Communicating in the local: digital communications technology use in Brighton's gay pub scene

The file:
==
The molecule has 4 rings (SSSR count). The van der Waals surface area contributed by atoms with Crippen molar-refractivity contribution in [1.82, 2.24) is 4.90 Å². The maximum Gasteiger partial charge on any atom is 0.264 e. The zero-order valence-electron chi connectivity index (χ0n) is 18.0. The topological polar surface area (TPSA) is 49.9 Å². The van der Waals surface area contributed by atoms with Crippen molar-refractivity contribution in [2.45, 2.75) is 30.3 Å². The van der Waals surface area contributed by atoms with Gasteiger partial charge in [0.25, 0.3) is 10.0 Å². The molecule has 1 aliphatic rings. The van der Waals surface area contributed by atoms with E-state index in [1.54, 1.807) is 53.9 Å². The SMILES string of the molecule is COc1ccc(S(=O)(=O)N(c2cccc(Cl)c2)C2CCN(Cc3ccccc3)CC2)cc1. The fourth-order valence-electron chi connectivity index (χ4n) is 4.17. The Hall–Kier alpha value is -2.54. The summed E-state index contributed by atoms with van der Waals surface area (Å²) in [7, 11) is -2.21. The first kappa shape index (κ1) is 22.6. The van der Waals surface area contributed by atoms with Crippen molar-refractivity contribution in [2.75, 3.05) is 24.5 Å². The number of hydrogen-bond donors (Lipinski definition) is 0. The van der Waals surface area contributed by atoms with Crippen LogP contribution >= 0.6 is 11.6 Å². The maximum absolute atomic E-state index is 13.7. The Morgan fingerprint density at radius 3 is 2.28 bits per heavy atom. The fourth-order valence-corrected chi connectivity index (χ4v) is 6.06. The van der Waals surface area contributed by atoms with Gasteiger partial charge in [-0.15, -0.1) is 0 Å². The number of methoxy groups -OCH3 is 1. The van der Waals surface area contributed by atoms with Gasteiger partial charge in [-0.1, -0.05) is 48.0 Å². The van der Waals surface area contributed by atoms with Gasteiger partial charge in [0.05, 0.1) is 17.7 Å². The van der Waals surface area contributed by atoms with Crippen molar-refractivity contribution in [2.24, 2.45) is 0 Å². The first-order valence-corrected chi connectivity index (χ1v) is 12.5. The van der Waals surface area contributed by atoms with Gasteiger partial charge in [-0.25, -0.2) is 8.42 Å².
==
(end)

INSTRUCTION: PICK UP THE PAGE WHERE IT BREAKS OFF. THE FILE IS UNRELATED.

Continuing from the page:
This thesis is an analysis of the use and impact of digital communication technology (DCT) in the Gay pub scene in the Kemptown neighborhood of Brighton, East Sussex, UK. The purpose of this work is twofold: to create a snapshot record of the everyday activities in pub spaces at a particular point in the neighborhood’s history from the point of view of an American gay man, and to develop an understanding of the impact of digital communications technology (DCT) on the activities in these spaces by investigating the impact of DCT on the idea of 'gay space'. This analysis is broken down into three distinct areas of enquiry: the implementation of DCT in pub spaces by the landlords/owners of the space, the use of DCT by the patrons of these spaces, and an analysis of those spaces that have not directly engaged DCT, neither implementing DCT as a feature of the location, nor limiting its use within the space.\ud \ud This thesis utilizes participant observations, auto ethnographic observations, and interviews made over a period of two years and engages with the theoretical arguments around gay space: its history both within the broad context of UK history, and also with Brighton’s special historical status as a gay centre within the UK; its current uses; and the potential for its evolution. This investigation of hof DCT is impacting on gay space also questions to what extent 'gay space' is maintaining a sense of physicality and to what extent an extension of DCT-enabled virtual spaces is altering our relationship to these spaces. The work examines the notion of nostalgia, ownership, and control of space and attempts through its focus on several locations in Kemptown to catalogue the many changes in structure, clientele, locale, and business success that these spaces have gone through in a fairly short time and to determine to what extent the use and influences of DCT has driven these changes.\ud \ud The project includes interviews with landlords and patrons of eight current and former venues in Kemptown and encompasses a group of three key participants in detail through a series of scheduled interviews and group discussions conducted during the duration of the project, and details their particular relationships to the spaces in Kemptown as well as their uses of DCT in these spaces. These participants act as a focal point for the research by helping to create a frame of reference within the work balancing the author’s auto ethnographic analysis with the point of view of a local Brighton gay male, as well as contribute to and support the broader narrative of the vicissitudes of smaller pub venues by helping to highlight the historical changes in the pubs being looked at. The specific questions that this research sets out to answer are:\ud \ud • How is digital communicative technology (DCT) affecting self defined gay spaces in Kemptown, Brighton?\ud • How is DCT affecting the behaviours of the patrons and owners/operators in these spaces?\ud • How are the owners/operators of these spaces adapting to DCT? Is there evidence of owners/operators conforming to Winston’s theory on the suppression of disruptive potential of new and emerging media technology (1995)?\ud • What are the implications, challenges and opportunities presented to those spaces which are not engaging with DCT in their spaces?\ud • Are “gay spaces” in Kemptown still relevant with the intersection of digital and physical spaces? Do these spaces meet the same requirements as they have in the past? Does DCT have the ability on its own to maintain the relevance of a venue on its own when faced off against other pressures (such as commercial or demographic pressure)?\ud \ud The conclusions reached in this thesis draw attention to the potential for DCT:\ud \ud • Acting as a form of disruptive potential of new communication technologies (Winston, 1995).\ud • The concerns that DCT is suppressing interpersonal communications in favor of mediated discourse (Turkle, 2011, 2012, 2015).\ud • That automobility is creating a privatization of pub spaces, along with the creation of ‘non-places’ (Bull, 2004)\ud \ud However, in the author’s analysis, there is evidence of cohabitation, and adaptation towards DCT which is reminiscent of Winston’s theory of the suppression of disruptive potential of emerging communication technology, as well as a resistance response with nostalgic overtones. The conclusions are also grounded in the larger narratives of pub culture within the UK and note the challenging culture that smaller, brewer-tied and non-tied gay venues have within these changing demographics and cultural acceptance of homosexuality in general.\ud \ud This research adds to the broader field of research into the adaptation of communications technology by drawing attention to the effects of DCT on both spaces and their users and also highlights their effects on a subculture.
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